2 Signs Of Possible Damage To Your Shingled Roof's Underlayment

by Grace Motley

While looking at your roof, you may feel that something does not look quite right with its shape. However, if the shingles still appear to be in good condition, you may feel that the structure is still sound.

However, even if the shingles on the top layer of the roof are intact, there could be an issue underneath this layer with the wood underlayment, which forms the sturdy base for the roof. Below are a couple of signs that this crucial part of your roofing system is damaged and needs to be looked at by a professional.

1.  Pushed-Up Shingles That Appear in Straight Lines

The first sign that there are issues with the roof's underlayment can be easy to miss unless you look closely at the shingles from the edge. While looking at the flat surface of the shingles, you may see what appear to be pushed-up areas that form small ridges where you know there should not be any.

Because the underlayment is made from plywood, the wood sheets will expand and contract when they are exposed to moisture and temperature changes. Over time, the wood may expand to the point that the edges of the sheets will start to overlap.

When the edges overlap, small gaps will form between the sheets, and the shingles will be pushed up and minuscule gaps will develop between them. This scenario can allow water to leak in under the shingles, through the sheets of plywood, and eventually into your home.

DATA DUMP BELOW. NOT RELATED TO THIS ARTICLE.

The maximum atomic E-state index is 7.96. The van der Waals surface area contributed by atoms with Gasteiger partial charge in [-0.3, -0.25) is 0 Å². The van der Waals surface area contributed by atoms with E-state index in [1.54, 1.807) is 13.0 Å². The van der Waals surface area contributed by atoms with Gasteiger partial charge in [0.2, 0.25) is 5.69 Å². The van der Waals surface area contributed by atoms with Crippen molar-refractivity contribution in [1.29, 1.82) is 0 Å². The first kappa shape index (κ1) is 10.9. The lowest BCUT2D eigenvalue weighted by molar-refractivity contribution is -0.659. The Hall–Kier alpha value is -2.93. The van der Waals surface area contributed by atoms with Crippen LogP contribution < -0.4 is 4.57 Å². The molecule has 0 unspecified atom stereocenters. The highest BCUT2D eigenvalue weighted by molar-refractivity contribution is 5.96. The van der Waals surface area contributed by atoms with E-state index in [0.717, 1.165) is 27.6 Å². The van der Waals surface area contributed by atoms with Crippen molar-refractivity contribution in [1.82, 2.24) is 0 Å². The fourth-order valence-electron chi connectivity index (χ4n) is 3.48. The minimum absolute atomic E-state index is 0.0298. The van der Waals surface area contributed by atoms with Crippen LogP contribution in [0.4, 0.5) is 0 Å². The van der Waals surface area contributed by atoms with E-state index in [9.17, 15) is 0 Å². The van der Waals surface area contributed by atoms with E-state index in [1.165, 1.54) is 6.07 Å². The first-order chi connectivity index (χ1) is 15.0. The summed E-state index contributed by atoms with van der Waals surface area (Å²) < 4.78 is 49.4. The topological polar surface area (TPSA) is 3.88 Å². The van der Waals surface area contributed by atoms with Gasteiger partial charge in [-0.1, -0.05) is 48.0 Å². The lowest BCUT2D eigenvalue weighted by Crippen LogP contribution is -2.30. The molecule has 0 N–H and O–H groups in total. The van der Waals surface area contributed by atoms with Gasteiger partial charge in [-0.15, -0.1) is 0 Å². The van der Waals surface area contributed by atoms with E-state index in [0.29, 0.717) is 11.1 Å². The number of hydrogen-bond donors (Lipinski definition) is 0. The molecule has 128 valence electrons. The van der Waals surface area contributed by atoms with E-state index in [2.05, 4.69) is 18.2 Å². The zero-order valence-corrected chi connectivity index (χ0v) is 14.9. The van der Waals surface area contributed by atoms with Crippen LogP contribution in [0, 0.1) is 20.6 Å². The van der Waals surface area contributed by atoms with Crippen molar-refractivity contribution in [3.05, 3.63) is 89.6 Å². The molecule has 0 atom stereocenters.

2.  Otherwise-Flat Areas of Shingles Appear to Have Hills and Valleys

While looking for ridgelines on the surface of your roof, also pay attention to how flat the shingles are laying. If the surface seems wavy, with hills and valleys forming, this is another sign that the underlayment is damaged.

If the plywood starts to deteriorate, it will no longer be able to hold up the weight of the shingles and maintain the shape of the roof. Not only will this lead to future leaks if left unrepaired, but it could eventually cause a partial collapse of the roof.

If your shingles seem to have ridgelines where they should not or hills and valleys start appearing on your roof, the roof's underlayment may have shifted from temperature changes, or the wood's deterioration has made it unable to withstand the weight of the shingles. If you suspect that this is the case, contact a roofing contractor near you to schedule a time for them to inspect your roof to determine what is causing the issues with the underlayment so that they can be fixed.